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How to Make
Create the Mood

1859 ball gown
under construction

I rarely use commercial patterns but research original items, look at pattern books by recognised authorities and check small details by looking at online auctions of originals and paintings, and going to museums. These are the techniques I am using to make this multi-layered outfit.






August 1860
Godeys Ladies Book
from a miniature painting
crinoline shape
1852 Queen Isabella II of Spain, by Winterhalter
1860's Queen Isabella II of Spain
overbodice and stomacher

1864, from a miniature painting
by Eugen Felix

1851-3 Princess Boglie by Ingres

back decoration
1864 dress back - rosette and loops
1865 - surface decoration became more exaggerated as the years went on
1859 Mrs Ingres

crinoline cage

Prototype crinoline cage made from wedding dress steels (metal covered with white plastic) with curtain rufflete tape for the verticals.

I did not like the bulge at front stomach which shows up even more when the petticoat is put on top.

Laces in the centre front mean that when it is unlaced the crinoline drops straight to the floor.

version 2 in progress:
The horizontal plastic-covered hoops were replaced by crinoline steels in version 2.
Whilst these are heavier they will not collapse as you move around. (video - see the purple dress at 0 - 1.00)


The centre front is flatter.

The centre back and side tapes are labelled at waistline.



When you sit on the edge of a chair the crinoline settles down evenly around you.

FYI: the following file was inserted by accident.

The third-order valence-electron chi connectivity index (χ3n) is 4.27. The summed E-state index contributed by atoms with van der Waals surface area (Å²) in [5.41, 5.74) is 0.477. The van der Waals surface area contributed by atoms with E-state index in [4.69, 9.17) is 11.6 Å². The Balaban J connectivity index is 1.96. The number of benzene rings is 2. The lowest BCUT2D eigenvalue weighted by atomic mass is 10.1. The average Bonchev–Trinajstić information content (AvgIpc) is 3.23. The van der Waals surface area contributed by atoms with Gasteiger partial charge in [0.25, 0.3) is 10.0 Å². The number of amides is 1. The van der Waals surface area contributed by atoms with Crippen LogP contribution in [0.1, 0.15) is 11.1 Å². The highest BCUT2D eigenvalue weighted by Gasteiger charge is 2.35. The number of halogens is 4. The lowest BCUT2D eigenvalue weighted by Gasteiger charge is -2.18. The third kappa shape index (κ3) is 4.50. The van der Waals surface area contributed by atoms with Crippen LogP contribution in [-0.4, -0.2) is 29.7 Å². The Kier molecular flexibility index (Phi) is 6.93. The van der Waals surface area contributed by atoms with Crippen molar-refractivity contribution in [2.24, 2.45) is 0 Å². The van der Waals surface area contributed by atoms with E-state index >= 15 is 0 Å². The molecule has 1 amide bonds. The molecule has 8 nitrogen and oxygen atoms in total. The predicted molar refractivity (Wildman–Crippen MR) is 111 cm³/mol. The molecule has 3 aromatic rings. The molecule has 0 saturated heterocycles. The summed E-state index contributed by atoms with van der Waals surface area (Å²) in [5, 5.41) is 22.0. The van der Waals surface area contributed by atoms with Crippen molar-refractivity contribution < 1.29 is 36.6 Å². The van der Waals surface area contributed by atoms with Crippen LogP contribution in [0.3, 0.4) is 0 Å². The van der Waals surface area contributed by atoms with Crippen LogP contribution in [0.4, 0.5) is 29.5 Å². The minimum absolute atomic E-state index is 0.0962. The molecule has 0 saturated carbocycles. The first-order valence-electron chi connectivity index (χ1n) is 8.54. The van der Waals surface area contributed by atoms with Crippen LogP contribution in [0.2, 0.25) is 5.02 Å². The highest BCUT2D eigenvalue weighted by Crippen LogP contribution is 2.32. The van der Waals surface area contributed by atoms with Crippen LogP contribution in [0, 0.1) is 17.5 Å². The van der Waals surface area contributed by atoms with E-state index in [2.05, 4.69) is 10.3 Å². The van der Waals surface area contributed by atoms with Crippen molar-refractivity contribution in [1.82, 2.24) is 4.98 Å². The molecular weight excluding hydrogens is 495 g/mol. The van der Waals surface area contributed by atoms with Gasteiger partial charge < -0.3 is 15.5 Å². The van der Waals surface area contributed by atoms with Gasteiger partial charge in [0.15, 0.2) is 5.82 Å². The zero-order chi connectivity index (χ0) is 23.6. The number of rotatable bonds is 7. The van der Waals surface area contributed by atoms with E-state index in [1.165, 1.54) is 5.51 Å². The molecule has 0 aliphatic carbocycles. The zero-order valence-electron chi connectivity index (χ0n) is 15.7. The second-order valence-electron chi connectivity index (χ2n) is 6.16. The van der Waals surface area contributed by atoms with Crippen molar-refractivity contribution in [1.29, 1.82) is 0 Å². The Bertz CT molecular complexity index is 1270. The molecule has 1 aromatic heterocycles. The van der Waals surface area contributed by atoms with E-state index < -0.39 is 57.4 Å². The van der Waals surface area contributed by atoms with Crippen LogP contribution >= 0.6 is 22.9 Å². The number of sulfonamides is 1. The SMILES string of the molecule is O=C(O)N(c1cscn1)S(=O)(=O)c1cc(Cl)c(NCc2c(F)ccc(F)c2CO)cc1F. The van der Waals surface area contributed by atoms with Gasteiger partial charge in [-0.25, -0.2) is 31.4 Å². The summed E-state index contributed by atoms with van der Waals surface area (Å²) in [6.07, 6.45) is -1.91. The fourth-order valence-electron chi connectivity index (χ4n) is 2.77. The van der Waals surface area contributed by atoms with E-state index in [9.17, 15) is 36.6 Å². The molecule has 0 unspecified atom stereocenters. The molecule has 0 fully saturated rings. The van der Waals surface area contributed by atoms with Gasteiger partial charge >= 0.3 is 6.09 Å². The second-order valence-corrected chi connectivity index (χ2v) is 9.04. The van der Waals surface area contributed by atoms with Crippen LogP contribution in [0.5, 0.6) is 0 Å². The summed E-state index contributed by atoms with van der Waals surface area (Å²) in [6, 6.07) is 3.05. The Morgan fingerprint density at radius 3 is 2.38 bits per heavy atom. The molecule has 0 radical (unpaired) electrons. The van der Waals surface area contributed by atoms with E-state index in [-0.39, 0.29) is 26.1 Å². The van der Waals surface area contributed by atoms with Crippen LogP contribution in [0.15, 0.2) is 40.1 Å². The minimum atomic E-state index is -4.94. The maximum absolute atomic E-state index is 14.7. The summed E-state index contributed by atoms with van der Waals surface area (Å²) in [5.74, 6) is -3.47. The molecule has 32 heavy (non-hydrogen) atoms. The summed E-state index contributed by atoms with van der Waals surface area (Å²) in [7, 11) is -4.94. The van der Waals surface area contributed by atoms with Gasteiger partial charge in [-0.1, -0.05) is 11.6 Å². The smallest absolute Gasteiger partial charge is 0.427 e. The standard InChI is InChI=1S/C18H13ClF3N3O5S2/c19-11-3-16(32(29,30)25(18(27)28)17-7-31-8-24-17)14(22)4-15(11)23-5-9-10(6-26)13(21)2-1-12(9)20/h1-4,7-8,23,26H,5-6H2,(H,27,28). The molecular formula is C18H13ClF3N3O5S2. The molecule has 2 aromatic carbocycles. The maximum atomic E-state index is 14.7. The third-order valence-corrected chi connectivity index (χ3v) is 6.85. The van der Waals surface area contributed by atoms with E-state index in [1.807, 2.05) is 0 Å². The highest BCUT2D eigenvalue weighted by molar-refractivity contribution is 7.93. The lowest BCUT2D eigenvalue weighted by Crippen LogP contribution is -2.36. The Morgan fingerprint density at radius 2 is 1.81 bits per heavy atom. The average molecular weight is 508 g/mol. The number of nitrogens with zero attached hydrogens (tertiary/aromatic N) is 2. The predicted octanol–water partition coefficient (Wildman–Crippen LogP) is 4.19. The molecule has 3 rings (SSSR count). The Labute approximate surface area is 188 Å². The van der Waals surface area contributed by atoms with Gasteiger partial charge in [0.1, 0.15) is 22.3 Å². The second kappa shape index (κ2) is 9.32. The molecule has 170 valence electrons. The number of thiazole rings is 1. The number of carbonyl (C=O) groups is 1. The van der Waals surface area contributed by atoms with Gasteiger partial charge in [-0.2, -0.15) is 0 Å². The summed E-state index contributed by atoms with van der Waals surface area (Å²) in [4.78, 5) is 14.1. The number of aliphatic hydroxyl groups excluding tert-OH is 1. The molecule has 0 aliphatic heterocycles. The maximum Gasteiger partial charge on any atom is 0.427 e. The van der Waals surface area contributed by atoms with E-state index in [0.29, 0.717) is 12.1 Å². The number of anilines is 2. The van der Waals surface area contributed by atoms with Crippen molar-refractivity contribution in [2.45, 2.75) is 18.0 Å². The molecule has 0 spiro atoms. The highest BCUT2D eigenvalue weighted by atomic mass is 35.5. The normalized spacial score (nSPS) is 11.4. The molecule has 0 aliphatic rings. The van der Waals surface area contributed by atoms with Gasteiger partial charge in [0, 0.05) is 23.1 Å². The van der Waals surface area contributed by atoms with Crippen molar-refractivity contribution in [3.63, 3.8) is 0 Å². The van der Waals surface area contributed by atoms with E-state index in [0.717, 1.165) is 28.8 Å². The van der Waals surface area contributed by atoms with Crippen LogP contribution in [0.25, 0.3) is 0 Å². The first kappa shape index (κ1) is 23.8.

If you sit back the hoops are distorted.

distorted hoops
to be continued    




an original chemise


gathered back


1860 original with plain yoke band
1859 corset cover with similar neckline

1859 Godeys Ladies Book:
instructions for modifying a chemise

pattern given with these instructions

Reproduction, modified, in muslin: all the paintings show the lace trim of the chemise, or maybe the corset cover, at the dress neckline.

The neckline must be cut out very small - the hole can be made larger, not smaller.



Once I had tacked the sides and tried it on I realised why the back was gathered into the neckline - it fitted everywhere except over the bust-line.

So a fabric piece was added down the back.

fabric added
to be continued    


tiered skirt

The 3-tiered skirt was made from sari fabric that had printed borders which give a similar effect as the prints used in the late1850's. Since it is made from polyester it washes well and hardly needs ironing.
[no petticoats underneath in pics ]



As you sit down the skirt puffs up because it has trapped air underneath.

Gradually the fabric settles gently down around your legs.

Due to the shape of the crinoline the skirt is 1 inch shorter at the front than the back: it is taken in at the waistline so that the layers are even all round.
to be continued


bodice pattern

The bodice pattern was taken from a Victorian bodice that was in very poor condition but which was about the right size and shape.



I removed fabric pieces that had been added when it was used in a theatre and took the old bodice apart, labelling each part.